The Decalist #2 The Screwballs Strike Back

When Stanley Cavell introduces his book Pursuits of Happiness, which contains chapters on both The Philadelphia Story (1940, directed by George Cukor) and Bringing Up Baby (1938, directed by Howard Hawks),  he asks an important question: why do we love and revisit these classic films?

I love old Hollywood; I love its class and its wit.  From my early years, it taught me how to talk.  That’s ironic, as Hollywood came of age in the 1930’s, when American slang had become it’s own distinct language.  Sound films became the norm at that time, and New York writers headed west, taking Prohibition colloquialism with them. America began to talk like the movies, and having grown up with them as well, by film proxy my own use of language was also shaped by the those forces. Which is why I say “good golly” without batting an eye.  Maria DeBattista’s Fast Talking Dames probes a cohort of actresses who charmed and challenged their screen partners and their audiences using words.  Among them are Ginger Rogers, Barbara Stanwyck, Rosaline Russell and Irene Dunne.  Also getting her due by DeBattista is the only actress to win six Oscars, Katharine Hepburn.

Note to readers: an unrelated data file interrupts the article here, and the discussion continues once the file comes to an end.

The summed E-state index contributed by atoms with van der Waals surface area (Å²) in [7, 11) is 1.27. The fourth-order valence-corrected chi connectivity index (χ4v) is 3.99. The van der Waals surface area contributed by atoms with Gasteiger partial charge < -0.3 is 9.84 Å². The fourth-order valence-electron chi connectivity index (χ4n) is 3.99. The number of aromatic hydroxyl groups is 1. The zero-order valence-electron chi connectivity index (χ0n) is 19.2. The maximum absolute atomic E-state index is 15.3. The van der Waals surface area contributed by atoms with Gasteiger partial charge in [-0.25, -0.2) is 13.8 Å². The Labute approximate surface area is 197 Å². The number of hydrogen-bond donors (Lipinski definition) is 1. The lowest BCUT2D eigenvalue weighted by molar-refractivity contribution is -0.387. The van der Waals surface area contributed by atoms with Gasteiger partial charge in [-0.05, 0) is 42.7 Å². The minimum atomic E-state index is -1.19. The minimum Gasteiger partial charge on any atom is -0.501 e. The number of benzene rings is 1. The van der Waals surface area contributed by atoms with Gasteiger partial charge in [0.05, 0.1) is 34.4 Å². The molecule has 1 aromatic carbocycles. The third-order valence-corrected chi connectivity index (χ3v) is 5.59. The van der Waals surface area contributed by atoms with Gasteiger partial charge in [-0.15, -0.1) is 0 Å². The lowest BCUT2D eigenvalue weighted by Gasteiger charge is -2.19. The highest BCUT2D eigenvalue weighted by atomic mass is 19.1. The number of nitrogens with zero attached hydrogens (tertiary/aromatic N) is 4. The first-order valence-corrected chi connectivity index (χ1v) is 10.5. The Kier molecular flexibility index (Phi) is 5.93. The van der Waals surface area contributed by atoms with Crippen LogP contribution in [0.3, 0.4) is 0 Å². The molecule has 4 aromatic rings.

Hepburn mixes dialog with physical comedy in "Bringing Up Baby"

She costars with Cary Grant in both PS and BUB.  Both of those stars are worth note, even more so when a comparison between the films is made.  BUB is a classic screwball, one that defines a genre hallmarked by energy, physical comedy, verbal repartee, and cross-class love stories.  PS is a late screwball, made, as critic Jeanine Basinger notes, at the end of the thirties and just prior to the war.  That sets PS apart as a uniquely serio-comic and important.

That critics like the ones mentioned above have these discussions is what answers Cavell’s question: the reason these old, black and white, somewhat dated, special effect-less films are revisited is because 1)They are a part of our culture 2)Their humor, and even more so, their humanity, is timeless 3)The integrity with which these films were put together is a model of good filmic storytelling.  They are great stories, well told.  From both of these films I learned storytelling, humanity, and myself.   But the most important reason is that any movie we come back to time and time again is one that means something to us.

Grant, Hepburn, and Stewart in "The Philadelphia Story"